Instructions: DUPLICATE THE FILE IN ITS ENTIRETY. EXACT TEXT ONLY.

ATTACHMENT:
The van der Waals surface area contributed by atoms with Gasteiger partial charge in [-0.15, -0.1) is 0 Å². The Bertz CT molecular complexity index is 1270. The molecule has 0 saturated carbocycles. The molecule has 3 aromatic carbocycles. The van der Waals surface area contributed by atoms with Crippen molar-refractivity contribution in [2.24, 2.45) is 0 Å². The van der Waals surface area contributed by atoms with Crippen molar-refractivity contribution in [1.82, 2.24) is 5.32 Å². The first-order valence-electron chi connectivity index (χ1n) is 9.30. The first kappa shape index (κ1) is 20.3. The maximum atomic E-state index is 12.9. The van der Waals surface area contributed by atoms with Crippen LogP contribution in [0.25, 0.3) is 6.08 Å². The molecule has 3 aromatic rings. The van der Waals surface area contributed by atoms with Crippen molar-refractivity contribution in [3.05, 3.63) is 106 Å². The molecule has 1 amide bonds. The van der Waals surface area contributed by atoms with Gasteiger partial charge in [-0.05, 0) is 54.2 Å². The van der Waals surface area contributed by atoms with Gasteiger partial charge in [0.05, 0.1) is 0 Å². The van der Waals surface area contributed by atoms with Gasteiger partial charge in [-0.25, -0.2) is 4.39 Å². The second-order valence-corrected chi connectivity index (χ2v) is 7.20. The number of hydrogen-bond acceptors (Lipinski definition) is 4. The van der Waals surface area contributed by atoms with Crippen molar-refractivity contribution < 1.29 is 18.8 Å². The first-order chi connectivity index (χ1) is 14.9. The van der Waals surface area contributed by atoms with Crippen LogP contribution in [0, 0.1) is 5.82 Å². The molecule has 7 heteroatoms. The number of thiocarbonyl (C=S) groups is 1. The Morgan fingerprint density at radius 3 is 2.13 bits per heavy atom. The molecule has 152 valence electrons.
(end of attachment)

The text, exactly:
The van der Waals surface area contributed by atoms with Gasteiger partial charge in [-0.15, -0.1) is 0 Å². The Bertz CT molecular complexity index is 1270. The molecule has 0 saturated carbocycles. The molecule has 3 aromatic carbocycles. The van der Waals surface area contributed by atoms with Crippen molar-refractivity contribution in [2.24, 2.45) is 0 Å². The van der Waals surface area contributed by atoms with Crippen molar-refractivity contribution in [1.82, 2.24) is 5.32 Å². The first-order valence-electron chi connectivity index (χ1n) is 9.30. The first kappa shape index (κ1) is 20.3. The maximum atomic E-state index is 12.9. The van der Waals surface area contributed by atoms with Crippen LogP contribution in [0.25, 0.3) is 6.08 Å². The molecule has 3 aromatic rings. The van der Waals surface area contributed by atoms with Crippen molar-refractivity contribution in [3.05, 3.63) is 106 Å². The molecule has 1 amide bonds. The van der Waals surface area contributed by atoms with Gasteiger partial charge in [-0.05, 0) is 54.2 Å². The van der Waals surface area contributed by atoms with Gasteiger partial charge in [0.05, 0.1) is 0 Å². The van der Waals surface area contributed by atoms with Gasteiger partial charge in [-0.25, -0.2) is 4.39 Å². The second-order valence-corrected chi connectivity index (χ2v) is 7.20. The number of hydrogen-bond acceptors (Lipinski definition) is 4. The van der Waals surface area contributed by atoms with Crippen molar-refractivity contribution < 1.29 is 18.8 Å². The first-order chi connectivity index (χ1) is 14.9. The van der Waals surface area contributed by atoms with Crippen LogP contribution in [0, 0.1) is 5.82 Å². The molecule has 7 heteroatoms. The number of thiocarbonyl (C=S) groups is 1. The Morgan fingerprint density at radius 3 is 2.13 bits per heavy atom. The molecule has 152 valence electrons.